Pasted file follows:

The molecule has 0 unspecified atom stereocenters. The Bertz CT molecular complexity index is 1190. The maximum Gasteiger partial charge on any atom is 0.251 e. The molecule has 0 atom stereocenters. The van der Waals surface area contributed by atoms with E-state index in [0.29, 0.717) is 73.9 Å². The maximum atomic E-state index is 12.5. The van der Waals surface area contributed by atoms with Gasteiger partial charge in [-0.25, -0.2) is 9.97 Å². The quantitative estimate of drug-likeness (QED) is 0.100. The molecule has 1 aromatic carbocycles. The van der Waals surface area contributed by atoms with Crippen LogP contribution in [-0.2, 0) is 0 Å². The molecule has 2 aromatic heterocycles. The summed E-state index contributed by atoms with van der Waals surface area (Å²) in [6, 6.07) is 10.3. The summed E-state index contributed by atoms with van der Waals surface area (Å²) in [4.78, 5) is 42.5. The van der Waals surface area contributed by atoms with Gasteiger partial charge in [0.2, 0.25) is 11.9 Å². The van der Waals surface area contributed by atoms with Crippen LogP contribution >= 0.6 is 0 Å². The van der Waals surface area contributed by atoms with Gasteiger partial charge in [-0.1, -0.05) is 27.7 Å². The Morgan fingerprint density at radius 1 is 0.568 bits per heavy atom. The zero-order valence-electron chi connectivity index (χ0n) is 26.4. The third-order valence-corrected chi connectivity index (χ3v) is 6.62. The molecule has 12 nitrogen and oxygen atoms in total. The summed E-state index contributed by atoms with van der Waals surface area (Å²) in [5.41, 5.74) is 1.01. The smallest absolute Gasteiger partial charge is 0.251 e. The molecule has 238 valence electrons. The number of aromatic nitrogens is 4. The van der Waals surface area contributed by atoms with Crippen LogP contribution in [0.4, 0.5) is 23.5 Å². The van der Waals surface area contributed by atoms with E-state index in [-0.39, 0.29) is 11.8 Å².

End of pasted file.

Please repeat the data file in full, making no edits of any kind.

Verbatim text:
The molecule has 0 unspecified atom stereocenters. The Bertz CT molecular complexity index is 1190. The maximum Gasteiger partial charge on any atom is 0.251 e. The molecule has 0 atom stereocenters. The van der Waals surface area contributed by atoms with E-state index in [0.29, 0.717) is 73.9 Å². The maximum atomic E-state index is 12.5. The van der Waals surface area contributed by atoms with Gasteiger partial charge in [-0.25, -0.2) is 9.97 Å². The quantitative estimate of drug-likeness (QED) is 0.100. The molecule has 1 aromatic carbocycles. The van der Waals surface area contributed by atoms with Crippen LogP contribution in [-0.2, 0) is 0 Å². The molecule has 2 aromatic heterocycles. The summed E-state index contributed by atoms with van der Waals surface area (Å²) in [6, 6.07) is 10.3. The summed E-state index contributed by atoms with van der Waals surface area (Å²) in [4.78, 5) is 42.5. The van der Waals surface area contributed by atoms with Gasteiger partial charge in [0.2, 0.25) is 11.9 Å². The van der Waals surface area contributed by atoms with Crippen LogP contribution >= 0.6 is 0 Å². The van der Waals surface area contributed by atoms with Gasteiger partial charge in [-0.1, -0.05) is 27.7 Å². The Morgan fingerprint density at radius 1 is 0.568 bits per heavy atom. The zero-order valence-electron chi connectivity index (χ0n) is 26.4. The third-order valence-corrected chi connectivity index (χ3v) is 6.62. The molecule has 12 nitrogen and oxygen atoms in total. The summed E-state index contributed by atoms with van der Waals surface area (Å²) in [5.41, 5.74) is 1.01. The smallest absolute Gasteiger partial charge is 0.251 e. The molecule has 238 valence electrons. The number of aromatic nitrogens is 4. The van der Waals surface area contributed by atoms with Crippen LogP contribution in [0.4, 0.5) is 23.5 Å². The van der Waals surface area contributed by atoms with E-state index in [-0.39, 0.29) is 11.8 Å².